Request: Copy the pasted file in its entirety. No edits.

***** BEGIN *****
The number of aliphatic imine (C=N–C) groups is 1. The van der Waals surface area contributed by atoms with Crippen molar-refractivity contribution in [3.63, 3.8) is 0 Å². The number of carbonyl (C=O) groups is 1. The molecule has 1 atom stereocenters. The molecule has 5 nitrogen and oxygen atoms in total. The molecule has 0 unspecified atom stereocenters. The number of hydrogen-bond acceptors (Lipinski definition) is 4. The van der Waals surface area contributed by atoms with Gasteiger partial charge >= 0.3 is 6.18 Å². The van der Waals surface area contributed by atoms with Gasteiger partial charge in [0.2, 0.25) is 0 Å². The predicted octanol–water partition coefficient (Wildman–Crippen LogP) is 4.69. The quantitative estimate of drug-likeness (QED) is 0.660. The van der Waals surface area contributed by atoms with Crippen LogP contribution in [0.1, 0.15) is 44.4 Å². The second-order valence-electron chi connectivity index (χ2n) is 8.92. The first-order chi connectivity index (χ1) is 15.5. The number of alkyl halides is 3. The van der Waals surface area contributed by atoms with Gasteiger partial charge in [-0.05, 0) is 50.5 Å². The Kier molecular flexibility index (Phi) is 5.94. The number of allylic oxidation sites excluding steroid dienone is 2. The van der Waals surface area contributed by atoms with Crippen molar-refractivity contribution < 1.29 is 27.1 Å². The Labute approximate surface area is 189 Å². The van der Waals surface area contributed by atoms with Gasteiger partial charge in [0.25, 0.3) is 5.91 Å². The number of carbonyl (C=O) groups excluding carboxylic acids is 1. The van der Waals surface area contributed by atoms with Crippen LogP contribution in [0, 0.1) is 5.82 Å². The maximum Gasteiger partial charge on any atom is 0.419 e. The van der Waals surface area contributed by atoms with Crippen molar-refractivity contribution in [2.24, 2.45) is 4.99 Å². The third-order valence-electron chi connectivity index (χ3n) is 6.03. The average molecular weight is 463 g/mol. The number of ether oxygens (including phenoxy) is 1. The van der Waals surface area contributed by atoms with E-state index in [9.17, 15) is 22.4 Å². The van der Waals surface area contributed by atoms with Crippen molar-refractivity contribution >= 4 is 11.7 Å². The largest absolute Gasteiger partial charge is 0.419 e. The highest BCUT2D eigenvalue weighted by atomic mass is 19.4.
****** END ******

The number of aliphatic imine (C=N–C) groups is 1. The van der Waals surface area contributed by atoms with Crippen molar-refractivity contribution in [3.63, 3.8) is 0 Å². The number of carbonyl (C=O) groups is 1. The molecule has 1 atom stereocenters. The molecule has 5 nitrogen and oxygen atoms in total. The molecule has 0 unspecified atom stereocenters. The number of hydrogen-bond acceptors (Lipinski definition) is 4. The van der Waals surface area contributed by atoms with Gasteiger partial charge >= 0.3 is 6.18 Å². The van der Waals surface area contributed by atoms with Gasteiger partial charge in [0.2, 0.25) is 0 Å². The predicted octanol–water partition coefficient (Wildman–Crippen LogP) is 4.69. The quantitative estimate of drug-likeness (QED) is 0.660. The van der Waals surface area contributed by atoms with Crippen LogP contribution in [0.1, 0.15) is 44.4 Å². The second-order valence-electron chi connectivity index (χ2n) is 8.92. The first-order chi connectivity index (χ1) is 15.5. The number of alkyl halides is 3. The van der Waals surface area contributed by atoms with Gasteiger partial charge in [-0.05, 0) is 50.5 Å². The Kier molecular flexibility index (Phi) is 5.94. The number of allylic oxidation sites excluding steroid dienone is 2. The van der Waals surface area contributed by atoms with Crippen molar-refractivity contribution < 1.29 is 27.1 Å². The Labute approximate surface area is 189 Å². The van der Waals surface area contributed by atoms with Gasteiger partial charge in [0.25, 0.3) is 5.91 Å². The number of carbonyl (C=O) groups excluding carboxylic acids is 1. The van der Waals surface area contributed by atoms with Crippen LogP contribution in [0, 0.1) is 5.82 Å². The maximum Gasteiger partial charge on any atom is 0.419 e. The van der Waals surface area contributed by atoms with Crippen molar-refractivity contribution in [2.24, 2.45) is 4.99 Å². The third-order valence-electron chi connectivity index (χ3n) is 6.03. The average molecular weight is 463 g/mol. The number of ether oxygens (including phenoxy) is 1. The van der Waals surface area contributed by atoms with E-state index in [9.17, 15) is 22.4 Å². The van der Waals surface area contributed by atoms with Crippen molar-refractivity contribution >= 4 is 11.7 Å². The largest absolute Gasteiger partial charge is 0.419 e. The highest BCUT2D eigenvalue weighted by atomic mass is 19.4.